All civil aircraft must have nationalization, and this is achieved with the use of a civil aircraft register. It lets other people know what state the aircraft belongs to, which also makes it clear which state issued the certificate of registration. If your aircraft has a nationality, it has certain benefits in the same way that you benefit from having a nationality. As a registered aircraft, it gains transit rights and traffic rights, which are contracted by the state that issued the registration. There is nothing stopping a person from registering an aircraft with the National Aviation Center in more than one state, but only one registration may be valid at any one time, which makes registering in more than one state is pretty pointless.
Putting Your Information into The Civil Aircraft Register
You do not need to register an aircraft, but if you would like your aircraft to be airworthy, operative, or to be exported, then you will need to register your aircraft. The Chicago Convention issued Document 7300 that demands your aircraft is registered with your state if you wish to operate or export it. It must also comply with any additional rules that exist in the state where the aircraft is registered.
Taking Responsibility for Your Aircraft
An aircraft registration sets out the conditions of registration, which is another way of saying that you agree to abide by the laws placed down by the state, and that you understand the laws stated within the registration. As a registered aircraft, there is a certain amount of protection for other people. When you register an aircraft, you are taking responsibility for the possible damage caused by the aircraft, and you are taking responsibility for the conduct of the aircraft that is registered to you. This is not the same as financial responsibility in insurance terms. For example, if somebody throws a rock through your plane window, you are not taking responsibility for the damages simply because you registered your aircraft. Your registration gives you responsibility for the conduct of the aircraft and any damages associated with its existence or use. For example, if you let your daughter fly your plane without a licensee, then she will be sued for the action itself, but you will also be responsible because you allowed the plane to be taken out in the first place.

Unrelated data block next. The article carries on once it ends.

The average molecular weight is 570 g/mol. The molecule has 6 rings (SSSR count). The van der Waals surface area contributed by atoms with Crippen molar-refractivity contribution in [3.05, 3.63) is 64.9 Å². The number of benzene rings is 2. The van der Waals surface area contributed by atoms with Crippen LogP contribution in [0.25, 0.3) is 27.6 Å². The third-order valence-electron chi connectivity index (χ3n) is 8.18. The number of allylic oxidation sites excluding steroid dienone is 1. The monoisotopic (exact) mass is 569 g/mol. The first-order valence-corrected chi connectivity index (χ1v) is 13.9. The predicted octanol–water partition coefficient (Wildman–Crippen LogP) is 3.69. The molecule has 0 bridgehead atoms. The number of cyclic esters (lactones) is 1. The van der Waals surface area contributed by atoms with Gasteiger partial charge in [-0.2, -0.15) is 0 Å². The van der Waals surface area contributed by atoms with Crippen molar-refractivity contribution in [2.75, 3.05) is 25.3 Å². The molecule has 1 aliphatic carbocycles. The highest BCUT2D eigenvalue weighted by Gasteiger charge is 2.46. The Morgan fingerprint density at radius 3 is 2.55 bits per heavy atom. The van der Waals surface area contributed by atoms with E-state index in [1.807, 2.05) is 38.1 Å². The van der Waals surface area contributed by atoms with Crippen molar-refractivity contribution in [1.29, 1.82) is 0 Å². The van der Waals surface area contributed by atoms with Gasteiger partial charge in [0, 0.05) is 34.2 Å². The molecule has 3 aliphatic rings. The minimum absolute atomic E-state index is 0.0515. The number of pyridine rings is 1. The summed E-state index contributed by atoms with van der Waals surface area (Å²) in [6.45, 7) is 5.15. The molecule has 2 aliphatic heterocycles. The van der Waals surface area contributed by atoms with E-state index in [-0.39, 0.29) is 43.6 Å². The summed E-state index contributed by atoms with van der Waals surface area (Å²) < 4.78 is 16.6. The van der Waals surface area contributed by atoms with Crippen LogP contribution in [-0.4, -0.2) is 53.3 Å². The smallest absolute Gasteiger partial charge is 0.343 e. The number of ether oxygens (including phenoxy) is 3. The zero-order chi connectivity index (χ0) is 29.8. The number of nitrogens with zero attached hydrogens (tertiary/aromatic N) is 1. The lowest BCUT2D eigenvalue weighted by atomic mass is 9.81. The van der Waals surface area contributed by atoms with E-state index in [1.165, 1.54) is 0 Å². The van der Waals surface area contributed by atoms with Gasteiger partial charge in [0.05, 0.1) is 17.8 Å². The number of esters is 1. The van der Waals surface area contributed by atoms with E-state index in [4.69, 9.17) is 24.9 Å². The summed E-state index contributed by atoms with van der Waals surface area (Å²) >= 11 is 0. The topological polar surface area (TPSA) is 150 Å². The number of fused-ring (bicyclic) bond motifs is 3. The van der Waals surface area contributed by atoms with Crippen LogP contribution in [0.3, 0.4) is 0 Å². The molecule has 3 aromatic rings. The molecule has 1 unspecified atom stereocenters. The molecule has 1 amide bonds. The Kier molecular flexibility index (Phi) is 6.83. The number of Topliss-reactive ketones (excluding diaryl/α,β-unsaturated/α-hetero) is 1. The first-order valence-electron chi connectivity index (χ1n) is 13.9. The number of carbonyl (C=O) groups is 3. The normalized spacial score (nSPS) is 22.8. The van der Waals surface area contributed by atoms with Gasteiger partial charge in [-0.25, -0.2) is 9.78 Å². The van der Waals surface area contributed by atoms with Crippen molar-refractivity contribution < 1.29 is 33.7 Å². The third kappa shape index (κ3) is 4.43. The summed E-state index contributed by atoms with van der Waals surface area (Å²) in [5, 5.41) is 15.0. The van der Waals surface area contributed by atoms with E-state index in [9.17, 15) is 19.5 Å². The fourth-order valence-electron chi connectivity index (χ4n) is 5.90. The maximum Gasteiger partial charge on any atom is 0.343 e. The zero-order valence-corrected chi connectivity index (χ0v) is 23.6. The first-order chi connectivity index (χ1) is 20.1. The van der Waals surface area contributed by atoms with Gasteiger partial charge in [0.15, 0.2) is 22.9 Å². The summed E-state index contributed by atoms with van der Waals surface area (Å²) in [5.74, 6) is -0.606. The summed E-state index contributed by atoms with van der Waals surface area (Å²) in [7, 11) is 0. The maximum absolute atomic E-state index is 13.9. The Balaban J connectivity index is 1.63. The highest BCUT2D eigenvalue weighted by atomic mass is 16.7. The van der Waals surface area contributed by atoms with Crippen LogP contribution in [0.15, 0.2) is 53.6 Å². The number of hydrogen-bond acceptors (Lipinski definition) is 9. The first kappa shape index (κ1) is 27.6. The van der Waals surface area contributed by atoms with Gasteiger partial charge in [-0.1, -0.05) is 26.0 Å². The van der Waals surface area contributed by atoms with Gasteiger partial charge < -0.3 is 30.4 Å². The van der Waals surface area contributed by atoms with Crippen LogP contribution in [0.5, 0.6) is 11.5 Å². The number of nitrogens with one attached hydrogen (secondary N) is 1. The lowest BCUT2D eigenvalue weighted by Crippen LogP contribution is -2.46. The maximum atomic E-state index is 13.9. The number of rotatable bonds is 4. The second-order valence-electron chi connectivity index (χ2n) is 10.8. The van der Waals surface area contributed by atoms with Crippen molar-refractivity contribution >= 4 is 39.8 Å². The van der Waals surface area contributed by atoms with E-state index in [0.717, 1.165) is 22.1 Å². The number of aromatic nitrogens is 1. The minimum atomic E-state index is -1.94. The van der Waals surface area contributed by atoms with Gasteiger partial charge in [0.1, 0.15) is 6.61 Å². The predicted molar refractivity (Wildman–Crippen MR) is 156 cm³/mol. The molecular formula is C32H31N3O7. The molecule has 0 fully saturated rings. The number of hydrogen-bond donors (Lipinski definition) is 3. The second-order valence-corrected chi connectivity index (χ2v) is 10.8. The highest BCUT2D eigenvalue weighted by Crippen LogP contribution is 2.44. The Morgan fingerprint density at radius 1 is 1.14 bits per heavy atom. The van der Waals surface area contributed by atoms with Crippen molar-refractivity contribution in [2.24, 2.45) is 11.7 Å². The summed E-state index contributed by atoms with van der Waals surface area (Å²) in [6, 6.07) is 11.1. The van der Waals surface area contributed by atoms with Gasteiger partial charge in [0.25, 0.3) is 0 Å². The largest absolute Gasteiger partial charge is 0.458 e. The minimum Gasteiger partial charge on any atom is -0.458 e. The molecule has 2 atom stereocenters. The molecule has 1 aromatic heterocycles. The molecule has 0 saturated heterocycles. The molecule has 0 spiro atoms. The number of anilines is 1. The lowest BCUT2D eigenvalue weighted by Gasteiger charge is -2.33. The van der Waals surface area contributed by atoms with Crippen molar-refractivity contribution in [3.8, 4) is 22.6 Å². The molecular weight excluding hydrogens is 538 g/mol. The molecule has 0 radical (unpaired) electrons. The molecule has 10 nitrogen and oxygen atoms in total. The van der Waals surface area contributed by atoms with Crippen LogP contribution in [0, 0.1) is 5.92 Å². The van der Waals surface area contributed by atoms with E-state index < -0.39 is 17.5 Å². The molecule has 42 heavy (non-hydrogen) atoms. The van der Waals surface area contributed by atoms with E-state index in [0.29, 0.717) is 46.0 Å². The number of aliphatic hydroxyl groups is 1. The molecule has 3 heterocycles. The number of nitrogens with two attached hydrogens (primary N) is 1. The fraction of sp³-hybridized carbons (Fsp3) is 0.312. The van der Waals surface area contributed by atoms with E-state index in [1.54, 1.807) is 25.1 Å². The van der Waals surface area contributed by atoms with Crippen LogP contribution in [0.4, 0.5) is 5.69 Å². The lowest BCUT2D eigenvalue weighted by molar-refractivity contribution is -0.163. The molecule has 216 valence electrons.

The Purpose of The Aircraft Registry
It is not just about filling out a form, and it is not strictly restricted to giving your aircraft a nationality. The limited meaning of your registration is that your aircraft is entered into a civil aircraft register, which gives other people an idea about the aircraft situated in a state, and the aircraft is required to show nationality marks and registration marks as part of being in the register.
The broader meaning is that registration is a statement that you intend to keep your aircraft in a safe condition if you intend to use it, and that you intend to operate the aircraft safely by having it flown by licensed pilots only, or at least with the accompaniment of a licensed pilot. The meaning of your registration may change a little from country to country, but in essence they all mean the same thing, which starts with creating a paper trail for your aircraft and includes something that promulgates a culture of safety.
Which Registry Should Be Used?
You need to consider relevant factors such as who will operate your aircraft, who will own it, who is financing the aircraft, and where will it be operated the most. There is a very small cost associated with registration, but there may be bigger costs relating to taxes. For example, having a registered aircraft in one state may be more expensive than if you had a registered aircraft in another country or state. If the registry you use has a good reputation, then it may help to preserve the resale value of your aircraft.
Remember that you cannot register the same aircraft in two places. It is possible to register in two places, but only one of the registrations will be valid. No registry system exists that allows for multiple or dual registrations.
Do not forget that financiers of an aircraft may be highly concerned with the protection, maintenance and preservation of their collateral, which may mean they have a say in where you register. They may also have the right to have you deregister your aircraft quickly and on demand if there is a default. There are various creditor-friendly locations that your financiers may prefer, such as Malta and the Cayman Islands. This is because repossession is far easier in these places. Your financier may require that you register your aircraft in a country or state where lenders have more rights. If your financier is a bank, then they will be more willing to deal with registries that they know over ones they do not because banks are typically risk averse.